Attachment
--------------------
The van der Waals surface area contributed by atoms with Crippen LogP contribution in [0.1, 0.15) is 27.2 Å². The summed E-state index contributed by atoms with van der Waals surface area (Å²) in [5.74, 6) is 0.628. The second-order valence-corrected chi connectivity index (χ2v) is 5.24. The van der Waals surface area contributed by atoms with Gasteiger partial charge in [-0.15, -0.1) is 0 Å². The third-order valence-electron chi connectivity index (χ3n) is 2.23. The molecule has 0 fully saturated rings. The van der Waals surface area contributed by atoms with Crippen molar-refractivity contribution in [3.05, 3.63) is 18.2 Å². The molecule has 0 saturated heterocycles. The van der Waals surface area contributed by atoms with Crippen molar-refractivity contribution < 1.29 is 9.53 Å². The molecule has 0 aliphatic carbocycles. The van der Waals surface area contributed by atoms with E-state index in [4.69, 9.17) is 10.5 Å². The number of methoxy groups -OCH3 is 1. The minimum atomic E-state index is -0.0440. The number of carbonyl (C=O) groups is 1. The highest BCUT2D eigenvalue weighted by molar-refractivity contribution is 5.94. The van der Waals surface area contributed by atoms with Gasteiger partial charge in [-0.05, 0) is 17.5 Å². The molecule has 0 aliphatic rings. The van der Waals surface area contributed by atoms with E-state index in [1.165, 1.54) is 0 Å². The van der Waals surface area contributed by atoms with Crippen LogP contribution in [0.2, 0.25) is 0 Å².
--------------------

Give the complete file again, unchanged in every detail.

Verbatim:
The van der Waals surface area contributed by atoms with Crippen LogP contribution in [0.1, 0.15) is 27.2 Å². The summed E-state index contributed by atoms with van der Waals surface area (Å²) in [5.74, 6) is 0.628. The second-order valence-corrected chi connectivity index (χ2v) is 5.24. The van der Waals surface area contributed by atoms with Gasteiger partial charge in [-0.15, -0.1) is 0 Å². The third-order valence-electron chi connectivity index (χ3n) is 2.23. The molecule has 0 fully saturated rings. The van der Waals surface area contributed by atoms with Crippen molar-refractivity contribution in [3.05, 3.63) is 18.2 Å². The molecule has 0 saturated heterocycles. The van der Waals surface area contributed by atoms with Crippen molar-refractivity contribution < 1.29 is 9.53 Å². The molecule has 0 aliphatic carbocycles. The van der Waals surface area contributed by atoms with E-state index in [4.69, 9.17) is 10.5 Å². The number of methoxy groups -OCH3 is 1. The minimum atomic E-state index is -0.0440. The number of carbonyl (C=O) groups is 1. The highest BCUT2D eigenvalue weighted by molar-refractivity contribution is 5.94. The van der Waals surface area contributed by atoms with Gasteiger partial charge in [-0.05, 0) is 17.5 Å². The molecule has 0 aliphatic rings. The van der Waals surface area contributed by atoms with E-state index in [1.165, 1.54) is 0 Å². The van der Waals surface area contributed by atoms with Crippen LogP contribution in [0.2, 0.25) is 0 Å².